Mikhail Gorbachev, who had become general secretary of the Communist Party of the Soviet Union only 13 months earlier, was faced with a crisis. If he followed the standard Soviet protocol on such matters, he would not only lose face at home and abroad as a reformer but also risk losing his power base within the Soviet leadership.

Confronted with this choice, Gorbachev first equivocated and then signaled that he was willing to allow the Soviet media to report more accurately on what had happened. Soviet newspapers, radio stations, and television networks began to tell Ukrainians, Russians, and Belarusians more of the story, and Gorbachev sought to use this new openness, which he eventually labeled "glasnost," as a means to win popular support and defeat his political enemies.

For the first time, Soviet citizens were hearing more or less accurate information about a disaster in their country not just from foreign radio "voices" but also from their own media. That did not lessen their fears about the consequences of the Chornobyl accident, but it did mean that they now looked to their domestic media as a source of news.

Gorbachev's own hesitations and statements then and later make it clear that he did not recognize what he had begun or where it would lead. Once the Soviet media implicitly -- and in some cases explicitly -- acknowledged that Soviet outlets had not told the truth in the past about Chornobyl and nuclear power, Soviet citizens and a growing number of Soviet journalists began demanding for a fuller accounting on other issues as well.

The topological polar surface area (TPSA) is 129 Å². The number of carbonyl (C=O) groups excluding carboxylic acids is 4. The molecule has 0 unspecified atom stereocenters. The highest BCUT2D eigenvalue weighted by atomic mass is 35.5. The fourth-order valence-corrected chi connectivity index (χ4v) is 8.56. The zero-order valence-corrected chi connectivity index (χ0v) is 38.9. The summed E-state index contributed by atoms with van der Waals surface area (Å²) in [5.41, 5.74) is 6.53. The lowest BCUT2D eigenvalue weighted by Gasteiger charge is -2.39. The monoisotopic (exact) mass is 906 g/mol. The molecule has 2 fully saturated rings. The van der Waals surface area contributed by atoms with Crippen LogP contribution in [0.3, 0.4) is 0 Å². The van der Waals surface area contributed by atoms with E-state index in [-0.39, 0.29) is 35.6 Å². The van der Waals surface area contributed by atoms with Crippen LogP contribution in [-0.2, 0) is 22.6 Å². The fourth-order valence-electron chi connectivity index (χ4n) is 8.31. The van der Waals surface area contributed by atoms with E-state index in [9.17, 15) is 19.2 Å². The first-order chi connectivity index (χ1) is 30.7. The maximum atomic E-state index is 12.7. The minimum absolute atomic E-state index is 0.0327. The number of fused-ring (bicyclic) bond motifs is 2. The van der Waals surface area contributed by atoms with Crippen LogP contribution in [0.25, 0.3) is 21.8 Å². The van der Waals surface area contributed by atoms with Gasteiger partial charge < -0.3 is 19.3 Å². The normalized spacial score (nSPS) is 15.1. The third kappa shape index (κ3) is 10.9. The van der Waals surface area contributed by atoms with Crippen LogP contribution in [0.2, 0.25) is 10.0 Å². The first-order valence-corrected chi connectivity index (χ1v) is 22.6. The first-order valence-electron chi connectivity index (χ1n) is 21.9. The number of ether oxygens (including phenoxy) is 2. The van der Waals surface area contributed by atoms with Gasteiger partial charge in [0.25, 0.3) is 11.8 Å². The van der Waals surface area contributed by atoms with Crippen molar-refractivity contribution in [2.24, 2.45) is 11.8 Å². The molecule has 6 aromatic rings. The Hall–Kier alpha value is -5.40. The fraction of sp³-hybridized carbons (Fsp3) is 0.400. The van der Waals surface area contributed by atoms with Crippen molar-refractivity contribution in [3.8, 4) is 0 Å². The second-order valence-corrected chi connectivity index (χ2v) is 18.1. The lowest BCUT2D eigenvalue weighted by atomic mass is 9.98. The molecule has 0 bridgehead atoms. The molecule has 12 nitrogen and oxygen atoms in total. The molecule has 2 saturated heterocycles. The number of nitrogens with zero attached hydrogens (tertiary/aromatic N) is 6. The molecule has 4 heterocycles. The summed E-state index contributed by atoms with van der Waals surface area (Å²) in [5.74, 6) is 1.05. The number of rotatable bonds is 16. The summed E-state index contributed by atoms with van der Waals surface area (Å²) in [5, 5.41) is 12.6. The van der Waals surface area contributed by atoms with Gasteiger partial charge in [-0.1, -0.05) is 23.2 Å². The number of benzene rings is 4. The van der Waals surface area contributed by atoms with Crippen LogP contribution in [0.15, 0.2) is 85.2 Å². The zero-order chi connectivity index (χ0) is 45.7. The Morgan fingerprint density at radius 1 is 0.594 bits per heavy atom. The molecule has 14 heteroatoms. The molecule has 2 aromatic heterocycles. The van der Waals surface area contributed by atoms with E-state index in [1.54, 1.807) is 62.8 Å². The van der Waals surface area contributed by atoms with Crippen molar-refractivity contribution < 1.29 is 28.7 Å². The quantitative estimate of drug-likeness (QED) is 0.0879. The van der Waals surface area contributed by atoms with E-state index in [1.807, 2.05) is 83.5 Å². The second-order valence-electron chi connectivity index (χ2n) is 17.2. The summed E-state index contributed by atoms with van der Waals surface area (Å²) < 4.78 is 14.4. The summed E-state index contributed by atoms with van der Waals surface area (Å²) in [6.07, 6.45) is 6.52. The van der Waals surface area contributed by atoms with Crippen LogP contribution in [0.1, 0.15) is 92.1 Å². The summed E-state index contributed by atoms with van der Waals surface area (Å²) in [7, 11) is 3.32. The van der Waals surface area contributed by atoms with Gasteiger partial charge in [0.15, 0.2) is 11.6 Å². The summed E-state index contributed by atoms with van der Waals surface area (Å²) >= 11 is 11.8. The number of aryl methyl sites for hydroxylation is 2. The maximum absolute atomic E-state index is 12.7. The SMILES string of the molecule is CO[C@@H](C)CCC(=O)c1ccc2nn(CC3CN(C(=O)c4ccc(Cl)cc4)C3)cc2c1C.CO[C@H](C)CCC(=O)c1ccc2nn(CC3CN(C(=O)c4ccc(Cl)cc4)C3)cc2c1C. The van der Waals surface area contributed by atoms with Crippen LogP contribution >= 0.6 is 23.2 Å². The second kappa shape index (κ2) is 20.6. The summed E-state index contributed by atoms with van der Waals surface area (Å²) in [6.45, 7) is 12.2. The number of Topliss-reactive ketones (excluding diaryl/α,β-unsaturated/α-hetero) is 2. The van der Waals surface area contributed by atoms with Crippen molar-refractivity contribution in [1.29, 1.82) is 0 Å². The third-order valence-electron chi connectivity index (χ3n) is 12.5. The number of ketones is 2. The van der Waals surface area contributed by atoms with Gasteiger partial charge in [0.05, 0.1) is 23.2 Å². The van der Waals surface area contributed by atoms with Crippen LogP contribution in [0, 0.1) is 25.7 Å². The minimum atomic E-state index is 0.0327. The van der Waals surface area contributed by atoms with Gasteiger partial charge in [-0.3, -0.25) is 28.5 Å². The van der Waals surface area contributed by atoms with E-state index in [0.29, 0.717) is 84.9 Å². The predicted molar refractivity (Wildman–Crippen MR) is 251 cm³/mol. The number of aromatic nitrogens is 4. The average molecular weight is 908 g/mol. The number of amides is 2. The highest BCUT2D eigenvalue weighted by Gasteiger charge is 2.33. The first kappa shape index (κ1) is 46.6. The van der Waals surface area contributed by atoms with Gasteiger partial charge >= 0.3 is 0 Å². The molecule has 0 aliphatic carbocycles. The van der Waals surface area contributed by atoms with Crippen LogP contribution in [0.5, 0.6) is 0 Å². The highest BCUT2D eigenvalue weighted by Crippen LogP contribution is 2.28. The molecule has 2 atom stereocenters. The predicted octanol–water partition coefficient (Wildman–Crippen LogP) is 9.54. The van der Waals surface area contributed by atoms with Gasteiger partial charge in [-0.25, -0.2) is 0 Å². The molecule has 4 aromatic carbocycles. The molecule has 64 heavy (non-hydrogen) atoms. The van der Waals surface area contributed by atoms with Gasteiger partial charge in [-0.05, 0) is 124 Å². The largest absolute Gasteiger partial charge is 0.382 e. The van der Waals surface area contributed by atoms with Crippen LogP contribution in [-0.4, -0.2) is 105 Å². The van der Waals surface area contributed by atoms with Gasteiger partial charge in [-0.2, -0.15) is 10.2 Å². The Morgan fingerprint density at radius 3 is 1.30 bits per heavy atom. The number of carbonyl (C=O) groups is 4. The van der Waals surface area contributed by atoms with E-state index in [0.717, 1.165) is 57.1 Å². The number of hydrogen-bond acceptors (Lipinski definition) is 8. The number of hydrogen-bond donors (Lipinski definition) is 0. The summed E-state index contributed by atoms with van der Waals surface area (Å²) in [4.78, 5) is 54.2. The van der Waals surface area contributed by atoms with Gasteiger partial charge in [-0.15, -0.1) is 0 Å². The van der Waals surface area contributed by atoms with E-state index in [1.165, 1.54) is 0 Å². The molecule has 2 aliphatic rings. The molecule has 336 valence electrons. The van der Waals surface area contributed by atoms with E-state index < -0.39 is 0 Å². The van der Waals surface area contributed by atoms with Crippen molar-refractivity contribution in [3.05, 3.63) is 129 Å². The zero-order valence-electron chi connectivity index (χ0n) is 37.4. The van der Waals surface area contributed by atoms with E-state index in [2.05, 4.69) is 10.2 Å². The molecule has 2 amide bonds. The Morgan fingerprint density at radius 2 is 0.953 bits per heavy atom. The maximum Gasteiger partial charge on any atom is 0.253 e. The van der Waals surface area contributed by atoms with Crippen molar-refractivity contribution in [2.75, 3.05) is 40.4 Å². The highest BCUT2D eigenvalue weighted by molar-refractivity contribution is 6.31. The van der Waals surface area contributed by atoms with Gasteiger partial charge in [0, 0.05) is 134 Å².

Over the next five years, this process accelerated, forcing Gorbachev and the Soviet government to confront ever more controversial questions about the rule of the communist party and Soviet nationality policies.

And, as Soviet claims were shown to be hollow and false, ever more citizens of the USSR turned away not only from the system as a whole but from Gorbachev -- the man who had allowed these revelations to occur. That shift contributed to the collapse of communism, the demise of the Soviet Union, and the difficult period of transition away from a totalitarian system toward democracy and freedom.

The Chornobyl accident in the first instance called attention to the incredible dangers inherent in the use of atomic power, and many people in Ukraine, Belarus, and Russia are still suffering from exposure to radiation.

But at the same time, the aftermath of that accident highlighted the incredible power of a more open press to change people's minds and ultimately to change the course of history.